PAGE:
Russian President Vladimir Putin directed his government to maintain trade and economic relations with Ukraine after the ouster of its pro-Russian president, the Kremlin said Friday.
Putin also said Russia would consult with the International Monetary Fund and the G8 on organizing financial assistance for Ukraine, the Kremlin said.
The directive comes at a delicate moment as Viktor Yanukovych, a Putin ally who was forced out of power last weekend, prepared to break a week of silence and speak later Friday at a news conference.
Yanukovych fled Kiev on Saturday after losing a three-month standoff with protesters who opposed his rejection of deals with the European Union in favor of closer ties to Moscow.
The Kremlin said Putin had also instructed his government to consider any requests for humanitarian aid from the semi-autonomous Ukrainian region of Crimea, home to Russia's Black Sea naval fleet. Armed men seized the government headquarters and parliament of the regional capital, Simferopol, on Thursday.
About 50 armed men carrying Russian flags also tried to seize the airport Thursday night in Simferopol, searching for "Ukrainian troops." The Russian news agency Interfax quoted sources as saying the men were dressed and armed similarly to those who seized the parliament building.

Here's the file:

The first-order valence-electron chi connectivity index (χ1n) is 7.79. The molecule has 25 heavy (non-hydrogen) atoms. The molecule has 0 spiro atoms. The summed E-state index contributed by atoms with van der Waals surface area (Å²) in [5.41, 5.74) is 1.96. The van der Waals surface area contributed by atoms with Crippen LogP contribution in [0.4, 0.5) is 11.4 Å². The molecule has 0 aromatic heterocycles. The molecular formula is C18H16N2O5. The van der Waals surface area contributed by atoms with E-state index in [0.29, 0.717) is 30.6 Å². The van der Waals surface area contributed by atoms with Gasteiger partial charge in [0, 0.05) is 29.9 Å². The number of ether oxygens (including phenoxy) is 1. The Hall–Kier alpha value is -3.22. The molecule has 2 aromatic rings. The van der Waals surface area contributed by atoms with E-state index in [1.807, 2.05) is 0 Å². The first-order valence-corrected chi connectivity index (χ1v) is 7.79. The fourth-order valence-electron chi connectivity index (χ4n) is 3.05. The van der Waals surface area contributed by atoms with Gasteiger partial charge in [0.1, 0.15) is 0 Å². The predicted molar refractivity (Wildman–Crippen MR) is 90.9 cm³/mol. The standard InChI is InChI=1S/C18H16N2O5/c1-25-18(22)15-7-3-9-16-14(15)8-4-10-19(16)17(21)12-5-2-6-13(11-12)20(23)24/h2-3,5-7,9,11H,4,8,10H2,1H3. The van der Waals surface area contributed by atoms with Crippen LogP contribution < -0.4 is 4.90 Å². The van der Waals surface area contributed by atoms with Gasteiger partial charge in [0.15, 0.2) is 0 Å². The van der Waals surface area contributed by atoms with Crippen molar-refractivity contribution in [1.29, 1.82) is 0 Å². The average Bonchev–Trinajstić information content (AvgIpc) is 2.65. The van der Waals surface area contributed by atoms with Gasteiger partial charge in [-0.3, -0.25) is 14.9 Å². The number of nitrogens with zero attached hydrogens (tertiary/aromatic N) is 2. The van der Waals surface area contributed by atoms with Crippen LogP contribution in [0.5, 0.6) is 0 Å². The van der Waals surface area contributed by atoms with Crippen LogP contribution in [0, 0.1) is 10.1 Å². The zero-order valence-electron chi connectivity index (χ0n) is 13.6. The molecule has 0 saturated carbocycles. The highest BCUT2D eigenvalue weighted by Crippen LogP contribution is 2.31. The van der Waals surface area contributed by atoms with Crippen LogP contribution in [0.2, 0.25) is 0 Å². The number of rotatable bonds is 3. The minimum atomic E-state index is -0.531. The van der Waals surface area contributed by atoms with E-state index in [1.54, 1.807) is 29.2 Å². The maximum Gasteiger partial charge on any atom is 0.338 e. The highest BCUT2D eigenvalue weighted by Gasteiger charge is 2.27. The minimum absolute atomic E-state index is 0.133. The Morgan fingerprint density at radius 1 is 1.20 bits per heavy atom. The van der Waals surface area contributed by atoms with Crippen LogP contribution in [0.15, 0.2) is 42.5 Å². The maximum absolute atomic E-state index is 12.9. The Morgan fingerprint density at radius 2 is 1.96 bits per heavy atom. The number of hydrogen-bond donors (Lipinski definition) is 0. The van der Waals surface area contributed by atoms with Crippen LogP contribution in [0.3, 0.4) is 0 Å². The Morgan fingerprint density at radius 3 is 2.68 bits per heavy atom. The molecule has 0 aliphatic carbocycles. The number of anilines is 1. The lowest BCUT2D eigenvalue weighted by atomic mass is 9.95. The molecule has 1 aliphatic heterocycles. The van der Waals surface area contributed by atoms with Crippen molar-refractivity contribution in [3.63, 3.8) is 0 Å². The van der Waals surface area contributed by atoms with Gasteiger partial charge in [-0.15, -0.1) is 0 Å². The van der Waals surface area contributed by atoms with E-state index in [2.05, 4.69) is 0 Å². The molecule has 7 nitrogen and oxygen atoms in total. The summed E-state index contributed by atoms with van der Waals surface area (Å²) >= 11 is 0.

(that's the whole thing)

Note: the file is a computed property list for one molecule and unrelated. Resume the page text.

Many analysts believe Russia is privately encouraging the separatist demonstrators to protect Moscow's role in shaping Ukraine's future.
First published February 27 2014, 10:30 PM
M. Alex Johnson
M. Alex Johnson is a senior writer for NBC News covering general news, with an emphasis on explanatory journalism and data analysis. Johnson joined NBCNews.com in January 2000 from The Washington Post, where he was news editor of washingtonpost.com and night city editor of the print edition. He has also worked at the Knight-Ridder Washington bureau, Congressional Quarterly and The Charlotte Observer, where he was part of a team that won the 1987 Pulitzer Gold Medal for Public Service. He is a member of the National Press Club, Investigative Reporters and Editors and the Online News Association.
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